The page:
During the 1920s, Jabbo Smith was a promising young cornetist whose versatility and chutzpah invited comparison with Duke Ellington's first-chair soloist Bubber Miley. Both men suffered from the disease of alcoholism, and Bubber, who also contracted tuberculosis, perished when he was only 29 years old. Although Jabbo survived and would live past the age of 80, he was inactive for most of his life and never came anywhere near matching the triumphs of his youth, many of which are documented on Pearl's Ace of Rhythm, a 25-track sampler of recordings made between November 1927 and February 1938. Unlike Smith's entry in the Classics Chronological Series, Ace of Rhythm contains numerous examples that were not issued under his name. This allows for a pleasantly varied overview as Jabbo is heard filling in for Bubber with Duke Ellington's Orchestra and participating in an unusual chamber jazz session with the Louisiana Sugar Babes (a quartet that included pianist James P. Johnson, pipe organist Fats Waller, and multi-reedman Garvin Bushell) and with a scruffy little outfit operating under the nominal leadership of Banjo Ikey Robinson; during the lusty opus bearing the title "Got Butter on It," Smith delivers a handsome scat vocal in the manner of Louis Armstrong. All of this serves as a prelude to 16 marvelous performances by Jabbo Smith's Rhythm Aces (also known as Four Aces and the Jokers), a sturdy little group whose variable personnel included Robinson, clarinetist and tenor saxophonist Omer Simeon, tubists Hayes Alvis and Lawson Buford, and pianists Cassino Simpson and Earl Frazier. The interplay between Smith and Simeon is particularly exciting, and "Jazz Battle" is probably the best record that this group or its leader ever made. "Rub Me Some More" was recorded in 1930 by Lloyd Smith & His Gut-Bucketeers. (Discographical evidence indicates that the cornetist on this tune is not Smith at all but Clarence "Count" Rich.) Finally, the producers of this collection were wise enough to include only the instrumental number from Jabbo's Decca session of February 1, 1938, by which time he had switched to using the trumpet. There are numerous options available to those who are curious about Jabbo Smith's early recorded works. EPM Jazz Archives beat them all with a double-disc set packed with 48 tracks representing pretty much every recording made between 1928 and 1938 involving Jabbo Smith. Dipping back to 1927 to include the Ellington sides and carefully choosing some real gems from the cornetist's heyday, Pearl's Ace of Rhythm is an excellent compromise between the exactitude of the Classics compilation and the thoroughness of EPM's ultra-complete edition.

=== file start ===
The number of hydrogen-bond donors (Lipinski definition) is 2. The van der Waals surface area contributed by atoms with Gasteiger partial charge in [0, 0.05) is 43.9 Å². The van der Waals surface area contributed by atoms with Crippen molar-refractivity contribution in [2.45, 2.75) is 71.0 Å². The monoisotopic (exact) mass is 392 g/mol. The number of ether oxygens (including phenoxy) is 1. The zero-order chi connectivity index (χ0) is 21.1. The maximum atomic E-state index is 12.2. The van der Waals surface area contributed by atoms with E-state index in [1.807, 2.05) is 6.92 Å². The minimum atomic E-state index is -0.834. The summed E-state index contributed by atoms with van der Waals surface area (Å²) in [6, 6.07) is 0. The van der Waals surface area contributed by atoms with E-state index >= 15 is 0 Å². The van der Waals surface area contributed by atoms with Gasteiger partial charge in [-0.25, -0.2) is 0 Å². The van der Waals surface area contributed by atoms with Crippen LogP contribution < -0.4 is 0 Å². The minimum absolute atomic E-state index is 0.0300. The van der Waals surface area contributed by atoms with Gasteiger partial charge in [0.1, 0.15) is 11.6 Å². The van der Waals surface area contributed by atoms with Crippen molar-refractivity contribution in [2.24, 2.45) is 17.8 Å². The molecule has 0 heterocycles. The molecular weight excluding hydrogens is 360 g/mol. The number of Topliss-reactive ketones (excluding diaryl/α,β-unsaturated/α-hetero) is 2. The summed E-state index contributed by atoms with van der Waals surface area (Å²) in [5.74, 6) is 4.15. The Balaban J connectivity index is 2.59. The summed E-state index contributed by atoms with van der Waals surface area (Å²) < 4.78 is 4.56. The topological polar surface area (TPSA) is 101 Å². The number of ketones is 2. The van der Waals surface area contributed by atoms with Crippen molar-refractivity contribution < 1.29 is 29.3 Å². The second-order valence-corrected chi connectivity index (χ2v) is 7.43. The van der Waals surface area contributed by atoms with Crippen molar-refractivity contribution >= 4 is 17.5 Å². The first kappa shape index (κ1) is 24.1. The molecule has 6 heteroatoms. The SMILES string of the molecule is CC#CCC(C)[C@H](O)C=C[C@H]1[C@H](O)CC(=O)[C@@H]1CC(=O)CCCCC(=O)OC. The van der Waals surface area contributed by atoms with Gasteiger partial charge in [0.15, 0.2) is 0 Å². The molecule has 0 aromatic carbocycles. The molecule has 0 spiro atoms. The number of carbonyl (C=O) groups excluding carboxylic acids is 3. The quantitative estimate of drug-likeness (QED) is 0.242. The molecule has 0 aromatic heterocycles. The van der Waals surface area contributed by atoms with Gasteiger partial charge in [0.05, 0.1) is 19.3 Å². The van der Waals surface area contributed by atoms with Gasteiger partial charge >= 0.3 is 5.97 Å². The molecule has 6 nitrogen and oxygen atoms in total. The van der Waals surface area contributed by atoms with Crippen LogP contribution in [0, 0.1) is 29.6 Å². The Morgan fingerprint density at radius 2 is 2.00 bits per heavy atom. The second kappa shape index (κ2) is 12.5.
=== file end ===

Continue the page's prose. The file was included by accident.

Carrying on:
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AllMusic Review by arwulf arwulf
feat: Banjo Ikey Robinson
feat: Banjo Ikey Robinson